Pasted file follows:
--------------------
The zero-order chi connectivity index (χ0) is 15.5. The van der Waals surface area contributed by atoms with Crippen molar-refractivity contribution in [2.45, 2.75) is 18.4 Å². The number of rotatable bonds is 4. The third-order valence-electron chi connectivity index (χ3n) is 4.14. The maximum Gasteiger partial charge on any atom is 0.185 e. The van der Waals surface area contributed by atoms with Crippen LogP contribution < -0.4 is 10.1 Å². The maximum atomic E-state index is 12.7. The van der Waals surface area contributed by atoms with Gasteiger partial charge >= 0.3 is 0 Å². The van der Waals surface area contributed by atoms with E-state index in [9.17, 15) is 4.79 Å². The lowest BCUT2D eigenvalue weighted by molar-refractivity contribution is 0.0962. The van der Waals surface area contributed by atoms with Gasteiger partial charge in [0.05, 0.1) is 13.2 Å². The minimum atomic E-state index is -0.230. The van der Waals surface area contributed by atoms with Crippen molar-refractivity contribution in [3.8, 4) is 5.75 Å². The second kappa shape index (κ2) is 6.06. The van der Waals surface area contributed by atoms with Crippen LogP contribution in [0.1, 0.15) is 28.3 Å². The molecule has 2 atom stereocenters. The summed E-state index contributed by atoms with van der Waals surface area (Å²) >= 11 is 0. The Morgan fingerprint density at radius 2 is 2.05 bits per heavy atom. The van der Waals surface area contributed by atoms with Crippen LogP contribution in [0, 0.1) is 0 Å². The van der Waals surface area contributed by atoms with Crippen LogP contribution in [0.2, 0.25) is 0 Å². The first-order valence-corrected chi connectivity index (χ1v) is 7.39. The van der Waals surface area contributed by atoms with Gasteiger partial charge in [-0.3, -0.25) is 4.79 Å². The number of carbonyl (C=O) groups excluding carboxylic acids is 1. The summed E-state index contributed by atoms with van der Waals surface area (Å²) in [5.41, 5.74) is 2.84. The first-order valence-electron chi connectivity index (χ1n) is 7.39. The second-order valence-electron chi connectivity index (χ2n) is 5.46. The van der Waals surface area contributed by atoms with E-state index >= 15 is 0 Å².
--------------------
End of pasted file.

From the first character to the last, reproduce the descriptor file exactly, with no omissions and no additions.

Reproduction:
The zero-order chi connectivity index (χ0) is 15.5. The van der Waals surface area contributed by atoms with Crippen molar-refractivity contribution in [2.45, 2.75) is 18.4 Å². The number of rotatable bonds is 4. The third-order valence-electron chi connectivity index (χ3n) is 4.14. The maximum Gasteiger partial charge on any atom is 0.185 e. The van der Waals surface area contributed by atoms with Crippen LogP contribution < -0.4 is 10.1 Å². The maximum atomic E-state index is 12.7. The van der Waals surface area contributed by atoms with Gasteiger partial charge >= 0.3 is 0 Å². The van der Waals surface area contributed by atoms with E-state index in [9.17, 15) is 4.79 Å². The lowest BCUT2D eigenvalue weighted by molar-refractivity contribution is 0.0962. The van der Waals surface area contributed by atoms with Gasteiger partial charge in [0.05, 0.1) is 13.2 Å². The minimum atomic E-state index is -0.230. The van der Waals surface area contributed by atoms with Crippen molar-refractivity contribution in [3.8, 4) is 5.75 Å². The second kappa shape index (κ2) is 6.06. The van der Waals surface area contributed by atoms with Crippen LogP contribution in [0.1, 0.15) is 28.3 Å². The molecule has 2 atom stereocenters. The summed E-state index contributed by atoms with van der Waals surface area (Å²) >= 11 is 0. The Morgan fingerprint density at radius 2 is 2.05 bits per heavy atom. The van der Waals surface area contributed by atoms with Crippen LogP contribution in [0, 0.1) is 0 Å². The van der Waals surface area contributed by atoms with Crippen LogP contribution in [0.2, 0.25) is 0 Å². The first-order valence-corrected chi connectivity index (χ1v) is 7.39. The van der Waals surface area contributed by atoms with Gasteiger partial charge in [-0.3, -0.25) is 4.79 Å². The number of carbonyl (C=O) groups excluding carboxylic acids is 1. The summed E-state index contributed by atoms with van der Waals surface area (Å²) in [5.41, 5.74) is 2.84. The first-order valence-electron chi connectivity index (χ1n) is 7.39. The second-order valence-electron chi connectivity index (χ2n) is 5.46. The van der Waals surface area contributed by atoms with E-state index >= 15 is 0 Å².